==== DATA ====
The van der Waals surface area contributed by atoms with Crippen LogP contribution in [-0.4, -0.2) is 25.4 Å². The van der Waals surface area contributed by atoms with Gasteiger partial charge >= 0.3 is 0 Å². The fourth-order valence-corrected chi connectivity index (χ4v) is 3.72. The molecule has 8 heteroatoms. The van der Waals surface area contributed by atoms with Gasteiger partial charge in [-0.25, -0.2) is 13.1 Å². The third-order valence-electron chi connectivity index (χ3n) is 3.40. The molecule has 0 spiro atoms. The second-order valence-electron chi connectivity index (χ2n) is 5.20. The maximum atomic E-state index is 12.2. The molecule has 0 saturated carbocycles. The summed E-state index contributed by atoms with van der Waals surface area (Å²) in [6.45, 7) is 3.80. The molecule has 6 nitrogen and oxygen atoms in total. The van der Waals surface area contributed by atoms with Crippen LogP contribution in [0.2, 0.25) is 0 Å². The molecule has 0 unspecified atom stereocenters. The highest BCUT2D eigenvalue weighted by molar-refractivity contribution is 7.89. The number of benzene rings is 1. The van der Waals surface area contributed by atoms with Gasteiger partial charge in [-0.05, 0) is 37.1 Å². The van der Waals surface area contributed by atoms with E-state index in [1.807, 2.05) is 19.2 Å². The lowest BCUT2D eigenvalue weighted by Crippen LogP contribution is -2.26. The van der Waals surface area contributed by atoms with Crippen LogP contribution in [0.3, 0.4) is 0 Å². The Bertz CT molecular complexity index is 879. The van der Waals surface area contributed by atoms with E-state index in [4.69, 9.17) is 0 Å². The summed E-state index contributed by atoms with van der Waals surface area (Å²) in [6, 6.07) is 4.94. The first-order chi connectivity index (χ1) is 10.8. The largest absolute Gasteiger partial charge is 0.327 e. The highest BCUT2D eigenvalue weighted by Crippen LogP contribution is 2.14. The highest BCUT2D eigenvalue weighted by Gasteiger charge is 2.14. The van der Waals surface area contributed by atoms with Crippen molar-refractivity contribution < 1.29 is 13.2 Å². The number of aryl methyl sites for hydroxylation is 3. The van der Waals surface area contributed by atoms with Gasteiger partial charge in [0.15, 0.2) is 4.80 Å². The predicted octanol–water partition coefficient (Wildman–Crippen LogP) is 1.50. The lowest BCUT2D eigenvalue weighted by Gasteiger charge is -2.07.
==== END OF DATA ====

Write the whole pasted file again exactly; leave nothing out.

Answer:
The van der Waals surface area contributed by atoms with Crippen LogP contribution in [-0.4, -0.2) is 25.4 Å². The van der Waals surface area contributed by atoms with Gasteiger partial charge >= 0.3 is 0 Å². The fourth-order valence-corrected chi connectivity index (χ4v) is 3.72. The molecule has 8 heteroatoms. The van der Waals surface area contributed by atoms with Gasteiger partial charge in [-0.25, -0.2) is 13.1 Å². The third-order valence-electron chi connectivity index (χ3n) is 3.40. The molecule has 0 spiro atoms. The second-order valence-electron chi connectivity index (χ2n) is 5.20. The maximum atomic E-state index is 12.2. The molecule has 0 saturated carbocycles. The summed E-state index contributed by atoms with van der Waals surface area (Å²) in [6.45, 7) is 3.80. The molecule has 6 nitrogen and oxygen atoms in total. The van der Waals surface area contributed by atoms with Crippen LogP contribution in [0.2, 0.25) is 0 Å². The molecule has 0 unspecified atom stereocenters. The highest BCUT2D eigenvalue weighted by molar-refractivity contribution is 7.89. The number of benzene rings is 1. The van der Waals surface area contributed by atoms with Gasteiger partial charge in [-0.05, 0) is 37.1 Å². The van der Waals surface area contributed by atoms with E-state index in [1.807, 2.05) is 19.2 Å². The lowest BCUT2D eigenvalue weighted by Crippen LogP contribution is -2.26. The van der Waals surface area contributed by atoms with Crippen LogP contribution in [0.3, 0.4) is 0 Å². The Bertz CT molecular complexity index is 879. The van der Waals surface area contributed by atoms with E-state index in [4.69, 9.17) is 0 Å². The summed E-state index contributed by atoms with van der Waals surface area (Å²) in [6, 6.07) is 4.94. The first-order chi connectivity index (χ1) is 10.8. The largest absolute Gasteiger partial charge is 0.327 e. The highest BCUT2D eigenvalue weighted by Crippen LogP contribution is 2.14. The highest BCUT2D eigenvalue weighted by Gasteiger charge is 2.14. The van der Waals surface area contributed by atoms with Crippen molar-refractivity contribution < 1.29 is 13.2 Å². The number of aryl methyl sites for hydroxylation is 3. The van der Waals surface area contributed by atoms with Gasteiger partial charge in [0.15, 0.2) is 4.80 Å². The predicted octanol–water partition coefficient (Wildman–Crippen LogP) is 1.50. The lowest BCUT2D eigenvalue weighted by Gasteiger charge is -2.07.